It’s a good time to reflect on the kind of Anthropocene we’re creating, and how we might make it a better one. Although we have already so changed the planet that it has entered a unique state – the Anthropocene – in which humans have become the dominant force, we are still leading very Holocene lives. What I mean by this is that our culture, civilisation, and infrastructure have not kept pace with the changing planet – we are still living twentieth-century lifestyles even though the world has moved into an entirely new era. The way we acquire our food, obtain our energy, use water, travel, relate to wildlife, plan new infrastructure, organise human populations, make global decisions… are all virtually unchanged from the twentieth century – even Victorian – times. Such a state of affairs may have been appropriate for a time of low human population, plentiful resources, a stable climate and abundant supplies of combustible fuels. But the challenges of the Anthropocene demand that we rethink our approach to everything, that we question established dogma, that we design our societies, creations and lifestyles for this new planetary state.
Since humanity has become this global force, this superorganism, it makes sense to use our full species’ potential to innovate new ways of living – it means embracing human diversity and using it to generate answers to our pressing problems. I don’t just mean a twentieth-century celebration of the music and art of other cultures in a few annual events. I mean including the voices, opinions, ideas and dreams of women, the poor, the uneducated, those from the global south, those at the forefront of planetary change, and those directly encountering its impacts, as well as the corporations, Western leaders, business interests, scientists and activists that currently dominate such discussions. One thing that became startlingly clear to me while researching this book, was the extraordinary wealth of intellect, amassed experience, and determination we have around this green-blue Earth, from the smallest village to the overcrowded slum to the most organised lab. We are an incredibly adaptable, innovative species. I’ve seen neat little tricks to purify spoiled rainwater for drinking, all the way to massive yet simple geoengineering projects to restore glaciers above Himalayan mountain villages – both, incidentally, home-grown inventions born out of the kinds of experiments that human beings have always done when faced with an environmental difficulty.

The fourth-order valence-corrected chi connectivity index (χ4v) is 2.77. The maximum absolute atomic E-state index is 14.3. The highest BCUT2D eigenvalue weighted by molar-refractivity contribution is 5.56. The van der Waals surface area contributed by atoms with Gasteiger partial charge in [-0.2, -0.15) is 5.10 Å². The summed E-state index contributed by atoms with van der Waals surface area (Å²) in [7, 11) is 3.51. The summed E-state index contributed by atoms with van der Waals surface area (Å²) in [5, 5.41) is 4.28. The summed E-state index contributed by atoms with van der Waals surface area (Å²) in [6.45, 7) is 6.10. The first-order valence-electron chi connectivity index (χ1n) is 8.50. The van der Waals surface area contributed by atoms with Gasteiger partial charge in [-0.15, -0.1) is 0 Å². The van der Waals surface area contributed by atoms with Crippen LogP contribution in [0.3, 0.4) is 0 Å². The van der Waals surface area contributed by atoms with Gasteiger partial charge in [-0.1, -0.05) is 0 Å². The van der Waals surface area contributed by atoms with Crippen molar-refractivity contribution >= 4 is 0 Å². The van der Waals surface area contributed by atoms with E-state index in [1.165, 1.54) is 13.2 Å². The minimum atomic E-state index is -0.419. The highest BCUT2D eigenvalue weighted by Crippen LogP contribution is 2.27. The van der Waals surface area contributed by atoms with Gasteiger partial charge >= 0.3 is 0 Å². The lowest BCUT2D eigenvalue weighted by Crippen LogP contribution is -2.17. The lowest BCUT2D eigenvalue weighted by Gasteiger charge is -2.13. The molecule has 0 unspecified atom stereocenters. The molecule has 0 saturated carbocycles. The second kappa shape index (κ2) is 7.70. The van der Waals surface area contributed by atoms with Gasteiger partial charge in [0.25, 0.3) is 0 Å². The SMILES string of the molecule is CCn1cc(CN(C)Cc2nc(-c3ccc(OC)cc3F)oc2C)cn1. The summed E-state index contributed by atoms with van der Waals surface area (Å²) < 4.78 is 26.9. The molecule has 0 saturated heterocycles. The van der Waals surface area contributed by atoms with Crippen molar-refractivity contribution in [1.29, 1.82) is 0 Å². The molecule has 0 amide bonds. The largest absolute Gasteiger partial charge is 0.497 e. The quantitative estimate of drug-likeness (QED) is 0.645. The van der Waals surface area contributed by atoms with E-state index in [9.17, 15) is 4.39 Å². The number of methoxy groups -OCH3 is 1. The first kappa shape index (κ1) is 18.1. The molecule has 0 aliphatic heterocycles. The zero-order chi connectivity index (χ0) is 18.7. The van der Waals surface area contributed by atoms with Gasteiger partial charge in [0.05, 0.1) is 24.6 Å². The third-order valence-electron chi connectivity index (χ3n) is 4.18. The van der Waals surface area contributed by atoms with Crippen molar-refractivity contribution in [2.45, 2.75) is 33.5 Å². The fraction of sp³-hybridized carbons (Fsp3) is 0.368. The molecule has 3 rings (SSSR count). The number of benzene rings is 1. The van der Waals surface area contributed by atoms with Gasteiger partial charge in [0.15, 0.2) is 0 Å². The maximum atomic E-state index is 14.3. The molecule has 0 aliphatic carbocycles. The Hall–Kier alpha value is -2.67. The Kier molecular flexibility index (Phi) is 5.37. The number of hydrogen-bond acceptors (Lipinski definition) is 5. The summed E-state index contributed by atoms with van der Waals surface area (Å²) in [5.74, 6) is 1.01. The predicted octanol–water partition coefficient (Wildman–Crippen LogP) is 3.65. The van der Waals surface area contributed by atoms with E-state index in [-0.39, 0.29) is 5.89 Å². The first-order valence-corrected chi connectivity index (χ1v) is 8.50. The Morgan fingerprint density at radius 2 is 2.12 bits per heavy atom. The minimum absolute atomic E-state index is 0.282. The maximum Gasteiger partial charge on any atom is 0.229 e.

I don’t doubt that we will survive into the Anthropocene for several decades at least. But how much better if we were to use our innate cooperative skills to properly communicate across the globe, across the self-imposed divisions of gender, nationality, race and culture, to efficiently use the brief time our generation has to make this an Anthropocene where we can all live in comfort with enough food, water, access to energy and other components of a Good Life.
For those of you near London, I’ll be talking at The Royal Institution on ‘Humans and other animals: the tangled web of culture’ on Wednesday 26 November, 7-8.30pm, do came along!